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Classification of nouns.

Nouns fall under two classes: (A) proper nouns; (B) common nouns.


A. Proper nouns are individual names given to separate persons or things. As regards their meaning proper nouns may be personal names (Mary, Peter, Shakespeare), geographical names (Moscow, London, the Caucasus), the names of the months and of the days of the week (February, Monday), names of ships, hotels, clubs etc.

A large number of nouns now proper were originally common nouns (Brown, Smith, Mason).

Proper nouns may change their meaning and become common nouns:


George went over to the table and took a sandwich and a glass of champagne.

Â. Common nouns are names that can be applied to any individual of a class of persons or things (e. g. man, dog, book), collections of similar individuals or things regarded as a single unit (e. g. peasantry, family), materials (e. g. snow, iron, cotton) or abstract notions (e. g. kindness, development).

Thus there are different groups of common nouns: class nouns, collective nouns, nouns of material and abstract nouns.

Nouns may also be classified from another point of view: nouns denoting things (the word thing is used in a broad sense) that can be counted are called countable nouns; nouns denoting things that cannot be counted are called uncountable nouns.


1. Class nouns denote persons or things belonging to a class. They are countables and have two numbers: sinuglar and plural. They are generally used with an article.1


1 On the use of articles with class nouns see Chapter II, § 2, 3.


“Well, sir,” said Mrs. Parker, “I wasn’t in the shop above a great deal.”

He goes to the part of the town where the shops are.


2. Collective nouns denote a number or collection of similar individuals or things regarded as a single unit.

Collective nouns fall under the following groups:


(a) nouns used only in the singular and denoting a number of things collected together and regarded as a single object: foliage, machinery.


It was not restful, that green foliage.

Machinery new to the industry in Australia was introduced for preparing land.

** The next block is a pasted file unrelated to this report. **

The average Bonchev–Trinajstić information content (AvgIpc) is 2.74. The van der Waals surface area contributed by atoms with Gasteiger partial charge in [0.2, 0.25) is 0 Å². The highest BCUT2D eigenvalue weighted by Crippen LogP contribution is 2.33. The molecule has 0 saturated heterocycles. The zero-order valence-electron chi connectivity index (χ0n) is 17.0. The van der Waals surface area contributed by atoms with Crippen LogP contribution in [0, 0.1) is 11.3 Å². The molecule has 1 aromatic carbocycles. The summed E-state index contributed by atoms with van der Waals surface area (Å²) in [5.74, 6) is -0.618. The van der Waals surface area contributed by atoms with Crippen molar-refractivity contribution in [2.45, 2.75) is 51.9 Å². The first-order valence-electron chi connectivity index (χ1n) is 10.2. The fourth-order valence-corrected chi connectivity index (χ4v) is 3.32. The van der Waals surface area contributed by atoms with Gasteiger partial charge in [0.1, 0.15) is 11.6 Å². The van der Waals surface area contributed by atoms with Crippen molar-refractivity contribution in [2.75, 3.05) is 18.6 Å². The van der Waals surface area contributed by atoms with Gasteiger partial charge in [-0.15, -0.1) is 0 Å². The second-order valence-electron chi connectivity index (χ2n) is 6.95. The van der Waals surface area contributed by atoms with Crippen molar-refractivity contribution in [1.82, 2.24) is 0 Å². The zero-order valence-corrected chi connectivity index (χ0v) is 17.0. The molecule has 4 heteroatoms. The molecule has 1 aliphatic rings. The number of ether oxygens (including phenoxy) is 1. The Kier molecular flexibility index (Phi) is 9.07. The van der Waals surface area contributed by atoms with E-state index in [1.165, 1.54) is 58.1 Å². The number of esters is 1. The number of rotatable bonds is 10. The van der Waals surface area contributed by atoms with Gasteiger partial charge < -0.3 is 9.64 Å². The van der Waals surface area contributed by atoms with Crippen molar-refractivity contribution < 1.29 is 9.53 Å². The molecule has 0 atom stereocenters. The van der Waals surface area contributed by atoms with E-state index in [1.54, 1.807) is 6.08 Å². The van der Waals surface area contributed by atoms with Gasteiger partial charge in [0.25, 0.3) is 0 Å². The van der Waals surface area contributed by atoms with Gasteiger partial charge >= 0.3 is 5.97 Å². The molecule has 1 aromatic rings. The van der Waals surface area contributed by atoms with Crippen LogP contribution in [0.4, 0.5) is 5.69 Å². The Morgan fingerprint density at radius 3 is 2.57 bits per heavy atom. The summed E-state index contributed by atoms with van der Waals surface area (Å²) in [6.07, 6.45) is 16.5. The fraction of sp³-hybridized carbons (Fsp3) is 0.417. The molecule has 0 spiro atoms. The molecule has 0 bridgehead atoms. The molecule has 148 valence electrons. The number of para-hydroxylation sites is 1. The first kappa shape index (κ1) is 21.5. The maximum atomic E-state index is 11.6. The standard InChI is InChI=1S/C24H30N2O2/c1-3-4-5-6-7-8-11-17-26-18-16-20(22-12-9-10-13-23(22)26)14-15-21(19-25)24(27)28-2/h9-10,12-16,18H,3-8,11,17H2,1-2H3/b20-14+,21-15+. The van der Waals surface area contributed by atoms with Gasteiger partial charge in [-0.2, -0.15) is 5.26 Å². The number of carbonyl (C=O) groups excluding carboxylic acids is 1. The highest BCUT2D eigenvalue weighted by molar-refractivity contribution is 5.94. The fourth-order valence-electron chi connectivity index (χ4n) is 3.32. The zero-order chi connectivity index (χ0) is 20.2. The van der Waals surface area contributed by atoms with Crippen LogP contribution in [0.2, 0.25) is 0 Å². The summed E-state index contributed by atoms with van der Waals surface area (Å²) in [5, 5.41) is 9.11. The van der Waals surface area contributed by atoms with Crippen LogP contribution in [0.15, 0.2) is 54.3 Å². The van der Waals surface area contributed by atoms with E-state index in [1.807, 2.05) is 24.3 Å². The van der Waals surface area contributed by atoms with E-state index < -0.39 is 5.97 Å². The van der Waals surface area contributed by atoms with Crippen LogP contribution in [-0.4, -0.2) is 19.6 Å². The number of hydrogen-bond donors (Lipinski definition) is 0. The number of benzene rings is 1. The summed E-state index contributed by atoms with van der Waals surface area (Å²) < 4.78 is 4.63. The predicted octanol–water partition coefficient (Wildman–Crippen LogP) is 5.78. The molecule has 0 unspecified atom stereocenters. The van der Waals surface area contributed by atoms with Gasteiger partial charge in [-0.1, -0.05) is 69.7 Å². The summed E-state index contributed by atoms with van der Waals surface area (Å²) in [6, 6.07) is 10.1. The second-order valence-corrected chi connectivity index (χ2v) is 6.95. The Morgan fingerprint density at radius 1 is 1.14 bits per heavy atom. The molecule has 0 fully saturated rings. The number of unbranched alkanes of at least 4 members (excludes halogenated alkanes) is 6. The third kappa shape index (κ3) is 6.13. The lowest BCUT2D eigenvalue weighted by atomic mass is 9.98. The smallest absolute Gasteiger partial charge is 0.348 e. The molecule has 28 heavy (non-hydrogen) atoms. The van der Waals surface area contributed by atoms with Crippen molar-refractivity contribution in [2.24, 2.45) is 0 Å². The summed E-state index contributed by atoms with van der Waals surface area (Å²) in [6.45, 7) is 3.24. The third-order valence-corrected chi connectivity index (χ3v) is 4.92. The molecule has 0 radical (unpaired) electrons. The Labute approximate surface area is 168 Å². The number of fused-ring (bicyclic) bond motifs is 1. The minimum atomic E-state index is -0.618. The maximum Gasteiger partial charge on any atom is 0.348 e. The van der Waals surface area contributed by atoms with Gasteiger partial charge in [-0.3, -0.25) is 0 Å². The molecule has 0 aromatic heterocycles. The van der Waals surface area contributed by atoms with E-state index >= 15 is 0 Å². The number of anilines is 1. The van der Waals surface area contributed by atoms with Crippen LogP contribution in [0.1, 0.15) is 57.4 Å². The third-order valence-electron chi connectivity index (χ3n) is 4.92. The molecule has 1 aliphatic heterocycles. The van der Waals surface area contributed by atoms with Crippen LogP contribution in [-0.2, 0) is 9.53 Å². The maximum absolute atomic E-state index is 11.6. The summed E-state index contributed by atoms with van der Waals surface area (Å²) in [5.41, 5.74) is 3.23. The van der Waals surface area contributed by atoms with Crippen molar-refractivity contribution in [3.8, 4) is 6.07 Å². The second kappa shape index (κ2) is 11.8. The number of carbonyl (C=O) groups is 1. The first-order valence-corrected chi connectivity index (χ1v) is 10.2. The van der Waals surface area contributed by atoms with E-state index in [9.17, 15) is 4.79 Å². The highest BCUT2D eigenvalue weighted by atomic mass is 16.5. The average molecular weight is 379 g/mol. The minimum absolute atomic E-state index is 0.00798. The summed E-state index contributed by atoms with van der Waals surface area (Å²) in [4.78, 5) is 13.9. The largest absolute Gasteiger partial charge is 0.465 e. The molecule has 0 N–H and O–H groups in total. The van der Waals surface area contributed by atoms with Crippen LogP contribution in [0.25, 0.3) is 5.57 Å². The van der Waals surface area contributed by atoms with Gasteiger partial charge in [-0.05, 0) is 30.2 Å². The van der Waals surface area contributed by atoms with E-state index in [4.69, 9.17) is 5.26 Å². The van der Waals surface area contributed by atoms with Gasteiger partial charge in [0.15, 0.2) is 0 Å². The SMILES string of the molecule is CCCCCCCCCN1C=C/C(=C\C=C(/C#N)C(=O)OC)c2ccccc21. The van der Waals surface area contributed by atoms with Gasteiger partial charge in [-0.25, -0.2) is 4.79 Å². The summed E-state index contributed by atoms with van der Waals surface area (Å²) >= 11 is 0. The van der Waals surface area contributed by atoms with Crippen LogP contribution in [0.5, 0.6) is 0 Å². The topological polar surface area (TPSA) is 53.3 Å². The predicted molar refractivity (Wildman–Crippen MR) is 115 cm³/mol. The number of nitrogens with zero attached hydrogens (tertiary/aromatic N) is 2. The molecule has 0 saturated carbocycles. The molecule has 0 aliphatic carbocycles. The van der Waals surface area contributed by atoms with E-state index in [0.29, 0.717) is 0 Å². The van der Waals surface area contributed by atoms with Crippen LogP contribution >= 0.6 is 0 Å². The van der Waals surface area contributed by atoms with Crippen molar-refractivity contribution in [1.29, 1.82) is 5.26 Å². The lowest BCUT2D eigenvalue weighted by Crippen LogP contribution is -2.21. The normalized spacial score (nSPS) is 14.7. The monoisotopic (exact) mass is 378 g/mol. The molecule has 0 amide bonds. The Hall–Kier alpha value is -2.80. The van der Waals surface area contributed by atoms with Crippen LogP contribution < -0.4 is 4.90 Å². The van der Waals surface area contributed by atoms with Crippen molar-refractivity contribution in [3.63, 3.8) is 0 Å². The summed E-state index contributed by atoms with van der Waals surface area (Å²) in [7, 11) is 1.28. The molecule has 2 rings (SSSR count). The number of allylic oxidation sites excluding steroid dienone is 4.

(b) nouns which are singular in form though plural in meaning: police, poultry, cattle, people, gentry. They are usually called nouns of multitude. When the subject of the sentence is a noun of multitude the verb used as predicate is in the plural:


I had no idea the police were so devilishly prudent.

Unless cattle are in good condition in calving, milk production will never reach a high level

The weather was warm and the people were sitting at their doors.


(c) nouns that may be both singular and plural: family, crowd, fleet, nation. We can think of a number of crowds, fleets or different nations as well as of a single crowd, fleet, etc.


A small crowd is lined up to see the guests arrive.

Accordingly they were soon afoot, and walking in the direction of the scene of action, towards which crowds of people were already pouring from a variety of quarters.


3. Nouns of material denote material: iron, gold, paper, tea, water. They are uncountables and are generally used without any article.1


1 On the use of articles with nouns of material see Chapter II, § 5, 6, 7.


There was a scent of honey from the lime-trees in flower.

There was coffee still in the urn.


Nouns of material are used in the plural to denote different sorts of a given material.


...that his senior counted upon him in this enterprise, and had consigned a quantity of select wines to him…


Nouns of material may turn into class nouns (thus becoming countables) when they come to express an individual object of definite shape.


C o m p a r e:

To the left were clean panes of glass.

“He came in here,” said the waiter looking at the light through the tumbler, “ordered a glass of this ale.”

But the person in the glass made a face at her, and Miss Moss went out.


4. Abstract nouns denote some quality, state, action or idea: kindness, sadness, fight. They are usually uncountables, though some of them may be countables (e. g. idea, hour).2


2 On the use of articles with abstract nouns see Chapter II, § 8, 9, 10, 11.


Therefore when the youngsters saw that mother looked neither frightened nor

offended, they gathered new courage.

Accustomed to John Reed’s abuse — I never had an idea of replying to it.

It’s these people with fixed ideas.


Abstract nouns may change their meaning and become class nouns. This change is marked by the use of the article and of the plural number:


beauty a beauty beauties
sight a sight sights


He was responsive to beauty and here was cause to respond.

She was a beauty.

...but she isn’t one of those horrid regular beauties.


Date: 2015-01-02; view: 1618

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